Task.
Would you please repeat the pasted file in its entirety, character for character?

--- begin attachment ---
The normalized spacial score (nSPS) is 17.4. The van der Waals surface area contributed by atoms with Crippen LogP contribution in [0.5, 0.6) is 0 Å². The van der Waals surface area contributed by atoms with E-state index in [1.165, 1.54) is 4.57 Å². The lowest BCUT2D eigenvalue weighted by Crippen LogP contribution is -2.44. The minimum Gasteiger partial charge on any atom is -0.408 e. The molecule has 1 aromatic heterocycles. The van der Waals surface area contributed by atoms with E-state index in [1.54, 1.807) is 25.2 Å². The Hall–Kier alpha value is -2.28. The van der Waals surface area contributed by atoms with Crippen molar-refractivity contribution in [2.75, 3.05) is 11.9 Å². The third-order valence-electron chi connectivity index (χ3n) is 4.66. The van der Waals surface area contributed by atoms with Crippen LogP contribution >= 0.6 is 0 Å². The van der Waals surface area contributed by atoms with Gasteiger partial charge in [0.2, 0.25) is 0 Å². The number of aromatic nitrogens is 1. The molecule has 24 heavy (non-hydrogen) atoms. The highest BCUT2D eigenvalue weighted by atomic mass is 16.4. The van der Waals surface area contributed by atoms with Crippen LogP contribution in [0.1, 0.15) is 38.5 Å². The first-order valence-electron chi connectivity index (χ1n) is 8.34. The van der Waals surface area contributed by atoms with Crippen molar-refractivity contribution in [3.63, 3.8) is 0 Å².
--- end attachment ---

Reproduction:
The normalized spacial score (nSPS) is 17.4. The van der Waals surface area contributed by atoms with Crippen LogP contribution in [0.5, 0.6) is 0 Å². The van der Waals surface area contributed by atoms with E-state index in [1.165, 1.54) is 4.57 Å². The lowest BCUT2D eigenvalue weighted by Crippen LogP contribution is -2.44. The minimum Gasteiger partial charge on any atom is -0.408 e. The molecule has 1 aromatic heterocycles. The van der Waals surface area contributed by atoms with E-state index in [1.54, 1.807) is 25.2 Å². The Hall–Kier alpha value is -2.28. The van der Waals surface area contributed by atoms with Crippen molar-refractivity contribution in [2.75, 3.05) is 11.9 Å². The third-order valence-electron chi connectivity index (χ3n) is 4.66. The van der Waals surface area contributed by atoms with Crippen LogP contribution >= 0.6 is 0 Å². The van der Waals surface area contributed by atoms with Gasteiger partial charge in [0.2, 0.25) is 0 Å². The number of aromatic nitrogens is 1. The molecule has 24 heavy (non-hydrogen) atoms. The highest BCUT2D eigenvalue weighted by atomic mass is 16.4. The van der Waals surface area contributed by atoms with Crippen LogP contribution in [0.1, 0.15) is 38.5 Å². The first-order valence-electron chi connectivity index (χ1n) is 8.34. The van der Waals surface area contributed by atoms with Crippen molar-refractivity contribution in [3.63, 3.8) is 0 Å².